The House Ways and Means Committee is looking to pass more deficit-financed tax cuts, most notably by pressing to extend tax cuts passed in 2017 beyond their 2025 expiration dates.
The Congressional Budget Office released a score of that legislation, projecting it will increase the deficit by $631 billion from 2019-2028 and by substantially more over the following years.
The cuts scheduled to expire are those that impact individual income tax rates, the reduction in estate and gift taxes, the increase of the standard deduction, certain limitations on deductions (like the limit on the state and local tax deduction), an increase in the child credit, and others.
Because those don’t expire until 2025, extension has almost no cost in the beginning of the scored period. However, in 2028, extension will add $268 billion to the deficit in just that year. That suggests costs over the second 10-year period after the extensions take effect at close to $3 trillion. Furthermore, that estimate doesn’t include additional interest costs on the added debt.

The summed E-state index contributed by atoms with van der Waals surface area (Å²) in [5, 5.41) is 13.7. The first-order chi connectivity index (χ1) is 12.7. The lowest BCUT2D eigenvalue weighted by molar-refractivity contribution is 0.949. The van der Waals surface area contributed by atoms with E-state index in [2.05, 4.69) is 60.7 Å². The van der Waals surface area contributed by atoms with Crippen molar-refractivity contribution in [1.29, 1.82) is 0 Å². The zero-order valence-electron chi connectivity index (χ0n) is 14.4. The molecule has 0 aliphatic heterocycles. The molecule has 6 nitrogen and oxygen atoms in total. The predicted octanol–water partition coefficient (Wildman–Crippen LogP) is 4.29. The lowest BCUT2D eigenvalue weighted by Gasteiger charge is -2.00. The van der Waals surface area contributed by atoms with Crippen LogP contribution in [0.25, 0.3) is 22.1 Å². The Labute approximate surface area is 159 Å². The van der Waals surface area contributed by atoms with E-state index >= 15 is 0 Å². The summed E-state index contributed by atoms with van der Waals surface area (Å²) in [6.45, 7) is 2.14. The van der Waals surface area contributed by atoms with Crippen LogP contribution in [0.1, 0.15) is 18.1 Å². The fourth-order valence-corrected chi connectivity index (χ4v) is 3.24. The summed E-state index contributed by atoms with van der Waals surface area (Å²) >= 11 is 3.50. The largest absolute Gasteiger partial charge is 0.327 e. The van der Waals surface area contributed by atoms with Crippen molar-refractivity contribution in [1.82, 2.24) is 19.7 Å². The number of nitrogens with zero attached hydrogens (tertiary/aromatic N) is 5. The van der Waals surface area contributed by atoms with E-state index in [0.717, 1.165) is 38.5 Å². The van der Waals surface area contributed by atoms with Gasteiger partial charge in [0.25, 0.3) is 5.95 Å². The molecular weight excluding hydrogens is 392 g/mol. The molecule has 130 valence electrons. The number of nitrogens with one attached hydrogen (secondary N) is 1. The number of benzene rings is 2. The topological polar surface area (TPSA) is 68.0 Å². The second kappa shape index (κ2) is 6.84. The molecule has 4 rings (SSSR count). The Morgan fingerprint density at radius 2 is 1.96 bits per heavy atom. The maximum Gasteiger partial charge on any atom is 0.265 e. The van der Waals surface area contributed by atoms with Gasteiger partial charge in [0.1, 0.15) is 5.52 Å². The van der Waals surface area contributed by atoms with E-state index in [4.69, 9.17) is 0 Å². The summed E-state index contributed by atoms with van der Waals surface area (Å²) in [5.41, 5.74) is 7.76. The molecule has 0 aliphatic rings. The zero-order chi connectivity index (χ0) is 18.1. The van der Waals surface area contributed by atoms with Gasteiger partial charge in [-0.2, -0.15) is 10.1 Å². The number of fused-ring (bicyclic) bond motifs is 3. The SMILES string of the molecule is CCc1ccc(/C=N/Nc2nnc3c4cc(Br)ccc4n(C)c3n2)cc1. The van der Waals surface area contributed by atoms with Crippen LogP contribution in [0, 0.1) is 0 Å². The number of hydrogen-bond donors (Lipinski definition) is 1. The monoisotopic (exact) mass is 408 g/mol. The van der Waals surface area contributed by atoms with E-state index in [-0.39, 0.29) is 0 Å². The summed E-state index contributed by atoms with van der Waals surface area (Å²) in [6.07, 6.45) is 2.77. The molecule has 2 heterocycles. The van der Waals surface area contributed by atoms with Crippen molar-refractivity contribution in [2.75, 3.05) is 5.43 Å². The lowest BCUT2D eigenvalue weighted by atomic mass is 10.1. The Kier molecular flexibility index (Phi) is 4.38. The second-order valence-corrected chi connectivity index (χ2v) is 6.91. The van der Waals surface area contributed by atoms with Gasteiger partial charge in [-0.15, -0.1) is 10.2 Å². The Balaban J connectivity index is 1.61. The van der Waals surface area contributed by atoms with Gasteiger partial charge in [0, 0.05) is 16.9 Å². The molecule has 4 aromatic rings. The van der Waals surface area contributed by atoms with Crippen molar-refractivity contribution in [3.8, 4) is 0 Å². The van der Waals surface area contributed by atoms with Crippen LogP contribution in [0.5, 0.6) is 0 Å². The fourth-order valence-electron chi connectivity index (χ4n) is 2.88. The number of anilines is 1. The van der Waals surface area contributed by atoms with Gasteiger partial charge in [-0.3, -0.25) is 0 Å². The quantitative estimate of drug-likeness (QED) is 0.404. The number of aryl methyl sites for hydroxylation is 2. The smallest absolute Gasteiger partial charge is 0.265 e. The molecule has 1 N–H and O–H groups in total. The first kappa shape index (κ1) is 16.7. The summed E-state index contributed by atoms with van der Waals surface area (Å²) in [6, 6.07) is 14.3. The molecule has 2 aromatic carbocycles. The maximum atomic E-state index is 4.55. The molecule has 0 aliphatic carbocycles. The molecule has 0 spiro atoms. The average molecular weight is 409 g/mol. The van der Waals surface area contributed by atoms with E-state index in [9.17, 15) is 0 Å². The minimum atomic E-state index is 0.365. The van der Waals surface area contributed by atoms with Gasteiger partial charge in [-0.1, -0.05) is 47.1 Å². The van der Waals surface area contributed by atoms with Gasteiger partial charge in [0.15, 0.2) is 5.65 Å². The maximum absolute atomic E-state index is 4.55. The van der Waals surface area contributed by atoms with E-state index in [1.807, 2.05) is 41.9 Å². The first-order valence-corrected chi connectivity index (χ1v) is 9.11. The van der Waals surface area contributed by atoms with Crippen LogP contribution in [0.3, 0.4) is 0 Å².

The CBO did say that they don’t yet have a dynamically scored estimate for the legislation from the Joint Committee on Taxation, but as with their analysis of the initial cuts, it is likely that dynamic scoring will not dramatically alter the estimate that the legislation will lead to large deficits.
As we have said before, there is no good reason for additional, unpaid-for tax cuts. It does seem likely this legislation will not pass the Senate even if it passes the House. However, Congress’s time would be better spent debating real tax reform and the nation’s unsustainable fiscal outlook.